And speaking of subpoenas, Christie also acknowledged last night that his office has received a federal subpoena from the U.S. Attorney’s office as part of its investigation into the bridge scandal. This is separate from the subpoenas issued by the state legislature’s investigatory committee. The governor said his office will comply with the federal subpoena.

Finally, Christie said during the radio interview last night that he’s “curious” about “what happened here” and remains “really anxious to find out.” It’s unclear, however, why he didn’t ask Bridget Ann Kelly why the scheme was hatched before her dismissal.


By: Steve Benen, The Maddow Blog, February 4, 2014

February 5, 2014 Posted by | Chris Christie | , , , , , , | Leave a comment

“The Vehemence And Vindictiveness”: I Used To Like Chris Christie, But Now I’m Beginning To Worry That He’s A Thug

I generally vote Democratic in presidential elections because I generally agree with the Democrats on social and other issues.

(Democrats are generally for “small government” on social issues, for example, whereas today’s Republicans often want to restrict choice, legislate personal morality, link Christian church and state, and otherwise have the government intrude in places where I don’t think the government should be, which I find annoying and un-American.)

That said, I’m sympathetic to some Republican views on fiscal conservatism and personal responsibility, and I don’t think the answer to every problem is “more government.” In some areas, in fact, I think the answer is probably “less government.”

So, if the Republicans were ever to produce a presidential candidate I like who is reasonable on social issues and strong and smart on economics (as opposed to being an ideologue), I would make the ideal “swing voter” who might help the Republicans capture the White House again.

For the last couple of years, I have thought that this Republican candidate might be Chris Christie, the famous governor of New Jersey.

I find Christie’s views on some social issues (gay marriage, for example) offensive and un-American. But I like his no-nonsense, practical approach to the budget and getting things done. And I love the fact that he’s willing to say and do things that run counter to the Republican Party’s talking points. This shows independence of thought and fortitude that I admire and like.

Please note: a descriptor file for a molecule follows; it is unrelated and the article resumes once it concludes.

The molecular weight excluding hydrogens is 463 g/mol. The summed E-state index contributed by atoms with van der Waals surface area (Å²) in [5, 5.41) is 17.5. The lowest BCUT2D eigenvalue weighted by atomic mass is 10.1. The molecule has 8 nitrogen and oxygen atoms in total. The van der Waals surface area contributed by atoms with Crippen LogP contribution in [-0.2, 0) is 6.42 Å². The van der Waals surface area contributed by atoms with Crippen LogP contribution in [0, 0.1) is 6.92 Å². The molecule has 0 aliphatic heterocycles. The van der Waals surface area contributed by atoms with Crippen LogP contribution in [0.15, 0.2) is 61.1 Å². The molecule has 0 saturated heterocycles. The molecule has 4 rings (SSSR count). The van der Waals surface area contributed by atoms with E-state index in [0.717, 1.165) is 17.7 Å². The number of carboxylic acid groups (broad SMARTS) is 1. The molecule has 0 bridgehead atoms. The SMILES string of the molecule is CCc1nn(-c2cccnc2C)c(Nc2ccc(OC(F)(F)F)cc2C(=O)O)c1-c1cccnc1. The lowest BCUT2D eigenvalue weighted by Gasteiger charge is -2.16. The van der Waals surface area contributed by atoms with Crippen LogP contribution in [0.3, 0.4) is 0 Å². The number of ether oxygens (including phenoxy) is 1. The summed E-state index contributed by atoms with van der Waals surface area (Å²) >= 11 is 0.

So I was thinking that it might be possible that I would end up voting for Chris Christie, who seemed to be the obvious Republican front-runner.

But now I’m increasingly worried that Chris Christie is a thug.

This is not just because of the order-up-a-traffic-jam-to-punish-a-political-opponent scandal.

Yes, that’s bad, and, regardless of whether Christie knew about it or ordered it, it reflects badly on the tone of leadership he sets in his administration. But subordinates do sometimes do things that their bosses are horrified by, and, for now, I am willing to believe that it’s possible that Christie really did know nothing about it and was actually shocked and appalled when it was brought to his attention.

It’s also the way Christie is behaving now that the traffic scandal has been exposed.

First, he torched the deputy chief of staff who ordered the traffic jam. Yes, he had to reprimand and disown her, but even if Christie didn’t implicitly sanction the jam, he could have done more to show how bizarrely out of character this behavior was for his administration and how disappointed and betrayed he felt.

Second, and far more saliently, he has now completely torched a former political ally — the guy who actually created the traffic jam.  In a startlingly long and harsh statement released yesterday, Christie’s team invoked the man’s behavior in high school to nuke his credibility. The man’s high school social studies teacher, Christie’s team triumphantly reported, once accused him of doing something deceptive.

(Something deceptive? What, exactly? And if the man did, once, in high school, do something that someone found deceptive, is this really relevant 30 years later? Has Chris Christie never, ever done something deceptive? Never? Even in high school?)

Yes, this man’s assertion that Chris Christie knew about (and, therefore, sanctioned, if not directly ordered) the traffic jam has the potential to destroy Christie’s political career.

But still … the vehemence and vindictiveness of Christie’s attack on the man was startling.

This sort of attack doesn’t make Christie look like an independent, statesmanlike leader who has the fortitude to make hard decisions and stand up for what he believes.

It makes him look like a thug.

And I don’t want to vote for a president who is a thug.


By: Henry Blodget, Business Insider, February 2, 2014

February 4, 2014 Posted by | Chris Christie, Politics | , , , , , | Leave a comment